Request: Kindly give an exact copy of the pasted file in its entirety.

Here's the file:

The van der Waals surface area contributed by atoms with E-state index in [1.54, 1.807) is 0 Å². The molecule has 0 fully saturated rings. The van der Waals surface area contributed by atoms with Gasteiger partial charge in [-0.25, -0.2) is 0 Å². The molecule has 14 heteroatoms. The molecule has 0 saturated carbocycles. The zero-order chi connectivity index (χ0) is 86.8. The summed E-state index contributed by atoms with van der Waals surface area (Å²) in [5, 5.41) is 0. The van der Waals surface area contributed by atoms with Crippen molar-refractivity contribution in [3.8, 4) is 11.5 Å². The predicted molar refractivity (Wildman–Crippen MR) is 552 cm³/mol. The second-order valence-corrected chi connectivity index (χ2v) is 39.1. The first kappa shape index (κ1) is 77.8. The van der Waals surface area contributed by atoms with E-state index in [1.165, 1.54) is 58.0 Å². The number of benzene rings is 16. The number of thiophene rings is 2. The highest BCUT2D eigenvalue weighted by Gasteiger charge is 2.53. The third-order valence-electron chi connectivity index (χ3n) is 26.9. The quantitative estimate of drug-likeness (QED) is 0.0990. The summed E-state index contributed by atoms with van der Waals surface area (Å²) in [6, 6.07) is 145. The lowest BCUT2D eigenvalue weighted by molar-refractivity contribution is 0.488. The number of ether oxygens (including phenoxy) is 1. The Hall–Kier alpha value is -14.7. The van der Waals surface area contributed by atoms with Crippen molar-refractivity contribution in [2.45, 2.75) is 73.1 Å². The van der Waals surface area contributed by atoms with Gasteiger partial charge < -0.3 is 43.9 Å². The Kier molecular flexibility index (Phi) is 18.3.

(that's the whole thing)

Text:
The van der Waals surface area contributed by atoms with E-state index in [1.54, 1.807) is 0 Å². The molecule has 0 fully saturated rings. The van der Waals surface area contributed by atoms with Gasteiger partial charge in [-0.25, -0.2) is 0 Å². The molecule has 14 heteroatoms. The molecule has 0 saturated carbocycles. The zero-order chi connectivity index (χ0) is 86.8. The summed E-state index contributed by atoms with van der Waals surface area (Å²) in [5, 5.41) is 0. The van der Waals surface area contributed by atoms with Crippen molar-refractivity contribution in [3.8, 4) is 11.5 Å². The predicted molar refractivity (Wildman–Crippen MR) is 552 cm³/mol. The second-order valence-corrected chi connectivity index (χ2v) is 39.1. The first kappa shape index (κ1) is 77.8. The van der Waals surface area contributed by atoms with E-state index in [1.165, 1.54) is 58.0 Å². The number of benzene rings is 16. The number of thiophene rings is 2. The highest BCUT2D eigenvalue weighted by Gasteiger charge is 2.53. The third-order valence-electron chi connectivity index (χ3n) is 26.9. The quantitative estimate of drug-likeness (QED) is 0.0990. The summed E-state index contributed by atoms with van der Waals surface area (Å²) in [6, 6.07) is 145. The lowest BCUT2D eigenvalue weighted by molar-refractivity contribution is 0.488. The number of ether oxygens (including phenoxy) is 1. The Hall–Kier alpha value is -14.7. The van der Waals surface area contributed by atoms with Crippen molar-refractivity contribution in [2.45, 2.75) is 73.1 Å². The van der Waals surface area contributed by atoms with Gasteiger partial charge < -0.3 is 43.9 Å². The Kier molecular flexibility index (Phi) is 18.3.